Holiday spending will rise this year, survey says

St. Thomas researchers expect Twin Cities shoppers to spend more this year.

The rumored closing of the downtown Macy’s store wouldn’t have much of an effect on the holiday shopping habits of metro residents, according to the Holiday Sentiment Survey from researchers at the University of St. Thomas. Photo by Eric Best

Shoppers in the metro region will spend more this holiday season, according to new survey results from researchers at the University of St. Thomas.

The university’s annual Holiday Sentiment Survey predicts Twin Cities shoppers will spend $918 per household this shopping season. The new numbers, the highest projected amount in the survey’s 15-year history, show an increase of $68 or about 8 percent over last year, when researchers expected spending to drop slightly.

Holiday shoppers will spend a total of $1.24 billion this year, up 9 percent from last year’s project $1.14 billion, based on responses from more than 300 metro-area residents. Despite the projected increase, this year responses were slightly less optimistic, with 15 percent of respondents saying they plan to spend more compared to last year, 25 reporting they would spend less and 61 percent saying they’d spend about the same.

The results fall within the range of predictions of national surveys like Deloitte & Touche, which is predicting an increase of 3.6 to 4 percent in holiday spending, and PwC U.S., which expects a 10-percent jump.

“There were no big surprises in our findings,” said Sandra Rathod, one of the survey’s researchers and a faculty member of the Opus College of Business, in a statement. “It is clear that Twin Cities shoppers are optimistic and their responses generally reflect national surveys and projections for 2016.”

The survey also takes a look at where shoppers plan to spend their money and what they plan to buy.

Gift certificates, cash, clothing/accessories and books all remained in the top five most popular gift choices compared to last year. Of 14 categories, video games, jewelry and furniture rounded out the bottom of this year’s results.

St. Thomas researchers have seen huge changes in where Twin Cities residents plan to shop. In 2002, the survey’s first year, respondents said they planned to spend just 7 percent of their holiday shopping budget online. Now that number is 39 percent, roughly the same as the percentage going toward items in big malls like Southdale or Rosedale.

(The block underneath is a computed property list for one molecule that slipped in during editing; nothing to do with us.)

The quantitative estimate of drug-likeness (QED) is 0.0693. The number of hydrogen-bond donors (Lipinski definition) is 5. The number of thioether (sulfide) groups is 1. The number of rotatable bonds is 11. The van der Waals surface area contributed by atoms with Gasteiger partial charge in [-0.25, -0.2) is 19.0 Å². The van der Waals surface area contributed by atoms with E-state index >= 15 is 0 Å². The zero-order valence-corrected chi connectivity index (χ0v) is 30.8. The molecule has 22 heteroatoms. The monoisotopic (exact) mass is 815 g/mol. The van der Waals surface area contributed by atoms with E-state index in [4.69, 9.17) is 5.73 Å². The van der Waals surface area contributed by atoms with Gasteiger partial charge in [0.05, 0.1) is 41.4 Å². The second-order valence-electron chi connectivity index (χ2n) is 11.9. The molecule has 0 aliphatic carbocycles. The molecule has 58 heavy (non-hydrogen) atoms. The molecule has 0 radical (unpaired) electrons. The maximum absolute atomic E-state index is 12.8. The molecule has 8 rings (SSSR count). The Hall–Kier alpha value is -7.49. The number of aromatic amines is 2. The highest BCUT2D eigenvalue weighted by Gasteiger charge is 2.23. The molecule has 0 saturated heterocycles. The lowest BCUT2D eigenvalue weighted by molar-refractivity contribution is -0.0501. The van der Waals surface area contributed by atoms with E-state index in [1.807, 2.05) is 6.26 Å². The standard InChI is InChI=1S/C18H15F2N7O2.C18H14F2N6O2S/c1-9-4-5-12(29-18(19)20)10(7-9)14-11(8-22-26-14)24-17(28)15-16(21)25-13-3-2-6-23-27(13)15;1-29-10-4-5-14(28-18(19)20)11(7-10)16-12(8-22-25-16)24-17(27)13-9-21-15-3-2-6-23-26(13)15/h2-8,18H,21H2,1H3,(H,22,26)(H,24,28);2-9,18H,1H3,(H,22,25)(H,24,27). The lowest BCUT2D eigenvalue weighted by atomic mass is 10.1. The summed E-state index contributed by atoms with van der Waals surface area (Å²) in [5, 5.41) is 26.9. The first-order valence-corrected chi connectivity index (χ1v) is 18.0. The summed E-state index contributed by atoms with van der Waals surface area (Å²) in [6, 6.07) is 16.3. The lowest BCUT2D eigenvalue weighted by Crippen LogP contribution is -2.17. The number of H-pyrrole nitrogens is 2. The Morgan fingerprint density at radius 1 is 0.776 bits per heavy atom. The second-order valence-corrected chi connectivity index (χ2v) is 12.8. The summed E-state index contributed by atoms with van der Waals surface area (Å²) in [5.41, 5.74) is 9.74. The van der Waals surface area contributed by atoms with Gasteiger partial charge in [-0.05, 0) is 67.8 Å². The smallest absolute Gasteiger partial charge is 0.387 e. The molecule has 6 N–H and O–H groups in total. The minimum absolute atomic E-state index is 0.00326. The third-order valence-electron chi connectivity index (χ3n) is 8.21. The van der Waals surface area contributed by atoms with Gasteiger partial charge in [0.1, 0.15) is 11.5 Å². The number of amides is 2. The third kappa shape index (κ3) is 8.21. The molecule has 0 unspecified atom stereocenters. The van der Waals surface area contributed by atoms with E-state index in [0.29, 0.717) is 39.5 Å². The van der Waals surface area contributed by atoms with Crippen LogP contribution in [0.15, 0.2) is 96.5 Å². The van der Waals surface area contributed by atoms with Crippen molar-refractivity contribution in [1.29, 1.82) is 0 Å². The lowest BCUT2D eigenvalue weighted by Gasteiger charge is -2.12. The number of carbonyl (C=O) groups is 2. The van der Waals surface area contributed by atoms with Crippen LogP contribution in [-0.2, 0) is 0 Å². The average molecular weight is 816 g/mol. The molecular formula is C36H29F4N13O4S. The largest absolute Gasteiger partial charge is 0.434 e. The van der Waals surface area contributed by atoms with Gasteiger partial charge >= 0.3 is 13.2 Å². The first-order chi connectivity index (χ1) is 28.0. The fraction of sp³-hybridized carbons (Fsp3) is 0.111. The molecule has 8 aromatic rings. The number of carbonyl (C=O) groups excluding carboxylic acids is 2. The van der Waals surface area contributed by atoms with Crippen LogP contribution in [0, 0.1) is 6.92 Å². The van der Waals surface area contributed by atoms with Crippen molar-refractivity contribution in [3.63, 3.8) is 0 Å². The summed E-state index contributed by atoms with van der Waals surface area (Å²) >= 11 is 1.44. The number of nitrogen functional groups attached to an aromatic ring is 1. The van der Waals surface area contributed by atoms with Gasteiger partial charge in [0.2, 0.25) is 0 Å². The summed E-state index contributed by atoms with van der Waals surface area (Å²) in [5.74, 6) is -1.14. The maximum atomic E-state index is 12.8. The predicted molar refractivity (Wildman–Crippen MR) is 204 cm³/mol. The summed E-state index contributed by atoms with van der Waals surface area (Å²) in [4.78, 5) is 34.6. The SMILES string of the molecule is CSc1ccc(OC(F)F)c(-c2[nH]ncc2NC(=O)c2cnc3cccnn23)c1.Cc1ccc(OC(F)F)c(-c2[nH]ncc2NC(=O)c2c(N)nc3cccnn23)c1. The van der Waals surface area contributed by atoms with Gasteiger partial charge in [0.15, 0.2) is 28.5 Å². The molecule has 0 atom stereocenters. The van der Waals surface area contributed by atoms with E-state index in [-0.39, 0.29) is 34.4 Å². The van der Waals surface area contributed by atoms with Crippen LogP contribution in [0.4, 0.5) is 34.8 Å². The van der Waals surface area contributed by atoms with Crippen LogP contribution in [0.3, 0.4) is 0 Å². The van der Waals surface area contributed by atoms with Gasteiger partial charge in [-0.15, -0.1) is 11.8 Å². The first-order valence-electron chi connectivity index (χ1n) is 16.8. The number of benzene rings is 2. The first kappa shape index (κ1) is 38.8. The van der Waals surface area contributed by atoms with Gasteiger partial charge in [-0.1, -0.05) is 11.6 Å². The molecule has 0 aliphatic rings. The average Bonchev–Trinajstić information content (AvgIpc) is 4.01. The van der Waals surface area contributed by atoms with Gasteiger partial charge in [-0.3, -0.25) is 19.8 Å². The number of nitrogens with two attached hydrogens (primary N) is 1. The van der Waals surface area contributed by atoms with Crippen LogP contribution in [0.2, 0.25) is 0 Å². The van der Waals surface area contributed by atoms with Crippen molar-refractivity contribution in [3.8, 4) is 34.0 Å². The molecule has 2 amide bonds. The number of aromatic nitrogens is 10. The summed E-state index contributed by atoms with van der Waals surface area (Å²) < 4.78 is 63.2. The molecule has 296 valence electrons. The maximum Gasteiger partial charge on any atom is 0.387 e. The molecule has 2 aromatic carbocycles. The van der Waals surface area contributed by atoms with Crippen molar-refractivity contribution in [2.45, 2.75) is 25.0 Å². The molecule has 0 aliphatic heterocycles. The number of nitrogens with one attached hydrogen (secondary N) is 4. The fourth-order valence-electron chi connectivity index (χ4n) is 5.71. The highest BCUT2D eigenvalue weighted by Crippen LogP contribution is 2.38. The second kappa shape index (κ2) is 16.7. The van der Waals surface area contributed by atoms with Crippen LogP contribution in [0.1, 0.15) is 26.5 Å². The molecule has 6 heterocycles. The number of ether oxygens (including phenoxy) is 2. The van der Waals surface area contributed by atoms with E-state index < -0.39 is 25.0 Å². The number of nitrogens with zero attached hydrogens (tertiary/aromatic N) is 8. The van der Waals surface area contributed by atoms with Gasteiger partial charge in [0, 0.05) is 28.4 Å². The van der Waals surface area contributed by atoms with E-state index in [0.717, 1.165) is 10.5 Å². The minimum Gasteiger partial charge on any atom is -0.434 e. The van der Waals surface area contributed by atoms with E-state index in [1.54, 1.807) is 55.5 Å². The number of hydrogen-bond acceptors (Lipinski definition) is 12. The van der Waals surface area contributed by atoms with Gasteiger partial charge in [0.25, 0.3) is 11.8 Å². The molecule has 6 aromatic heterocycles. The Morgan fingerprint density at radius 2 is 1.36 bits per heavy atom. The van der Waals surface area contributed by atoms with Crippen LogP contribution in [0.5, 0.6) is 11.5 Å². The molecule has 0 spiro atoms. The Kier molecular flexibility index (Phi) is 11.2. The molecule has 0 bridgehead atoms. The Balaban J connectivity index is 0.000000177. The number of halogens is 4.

“The Internet has gone in a few years to barely being there to being an equally planned place to spend,” said Lorman Lundsten, a researcher and a professor emeritus of marketing.

The most popular e-commerce sites continue to be “Internet-only” sites like Amazon — the survey’s most popular website by far — and “bricks to clicks” retailers like Target, along with Macy’s, Kohl’s and Best Buy. “Broker-facilitator” sites like eBay and deal sites such as Groupon were the least popular.

For brick-and-mortar stores, Mall of America, Rosedale and Southdale continue to be the top shopping destinations for shoppers to visit at least once this season, though this year shoppers said they planned to do most of their shopping at the Mall of America, Ridgedale and Burnsville Center. The survey includes 16 shopping destinations across the Twin Cities and neighboring suburbs.

The survey has also seen the rise of outlet malls and retail centers like Woodbury Lakes, the Premium Outlets of Eagan and Albertville Outlet Center, which ranked 7th, 10th and 14th, respectively, on the list of sites where shoppers expect to do most of their shopping this year.

“They’re in there fighting with the share of the market with the malls. That’s really something,” Lundsten said.

The survey included a bonus question asking respondents if the closing of the downtown Minneapolis Macy’s store at 7th & Nicollet would affect their spending behavior.

While no closing plans have been released, Macy’s announced last fall that the store, once the longtime home of Dayton’s department store, was one of several potential redevelopment projects.

A vast majority — 83 percent — said they didn’t expect it would change their habits and eight percent said they would do the same amount of shopping at Macy’s, but at a different location.

Downtown Minneapolis and downtown St. Paul have struggled to capture the attention and money of shoppers, Lundsten said, with the two areas ranking 10th and dead last on the list of where respondents plan to visit at least once this season.